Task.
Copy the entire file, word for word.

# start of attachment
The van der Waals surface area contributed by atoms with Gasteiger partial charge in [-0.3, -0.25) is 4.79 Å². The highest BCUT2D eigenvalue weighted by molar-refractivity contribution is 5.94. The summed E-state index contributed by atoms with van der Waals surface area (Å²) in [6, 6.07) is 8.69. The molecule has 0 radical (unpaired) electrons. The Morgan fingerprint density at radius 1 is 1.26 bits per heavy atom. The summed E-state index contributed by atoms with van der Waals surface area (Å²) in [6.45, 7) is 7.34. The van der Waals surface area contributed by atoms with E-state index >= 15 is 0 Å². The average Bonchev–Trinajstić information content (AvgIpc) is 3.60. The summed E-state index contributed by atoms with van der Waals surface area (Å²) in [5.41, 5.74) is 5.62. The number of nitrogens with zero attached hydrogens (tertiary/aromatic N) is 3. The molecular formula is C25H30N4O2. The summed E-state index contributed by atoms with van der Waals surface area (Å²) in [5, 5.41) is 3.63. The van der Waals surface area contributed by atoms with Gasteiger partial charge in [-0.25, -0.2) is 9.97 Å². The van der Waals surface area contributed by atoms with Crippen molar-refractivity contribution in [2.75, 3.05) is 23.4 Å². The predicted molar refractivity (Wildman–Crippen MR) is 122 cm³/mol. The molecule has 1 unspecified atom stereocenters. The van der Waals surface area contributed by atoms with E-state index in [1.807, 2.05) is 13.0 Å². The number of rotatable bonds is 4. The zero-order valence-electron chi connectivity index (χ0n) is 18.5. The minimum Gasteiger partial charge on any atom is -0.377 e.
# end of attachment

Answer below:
The van der Waals surface area contributed by atoms with Gasteiger partial charge in [-0.3, -0.25) is 4.79 Å². The highest BCUT2D eigenvalue weighted by molar-refractivity contribution is 5.94. The summed E-state index contributed by atoms with van der Waals surface area (Å²) in [6, 6.07) is 8.69. The molecule has 0 radical (unpaired) electrons. The Morgan fingerprint density at radius 1 is 1.26 bits per heavy atom. The summed E-state index contributed by atoms with van der Waals surface area (Å²) in [6.45, 7) is 7.34. The van der Waals surface area contributed by atoms with E-state index >= 15 is 0 Å². The average Bonchev–Trinajstić information content (AvgIpc) is 3.60. The summed E-state index contributed by atoms with van der Waals surface area (Å²) in [5.41, 5.74) is 5.62. The number of nitrogens with zero attached hydrogens (tertiary/aromatic N) is 3. The molecular formula is C25H30N4O2. The summed E-state index contributed by atoms with van der Waals surface area (Å²) in [5, 5.41) is 3.63. The van der Waals surface area contributed by atoms with Gasteiger partial charge in [-0.25, -0.2) is 9.97 Å². The van der Waals surface area contributed by atoms with Crippen molar-refractivity contribution in [2.75, 3.05) is 23.4 Å². The predicted molar refractivity (Wildman–Crippen MR) is 122 cm³/mol. The molecule has 1 unspecified atom stereocenters. The van der Waals surface area contributed by atoms with E-state index in [1.807, 2.05) is 13.0 Å². The number of rotatable bonds is 4. The zero-order valence-electron chi connectivity index (χ0n) is 18.5. The minimum Gasteiger partial charge on any atom is -0.377 e.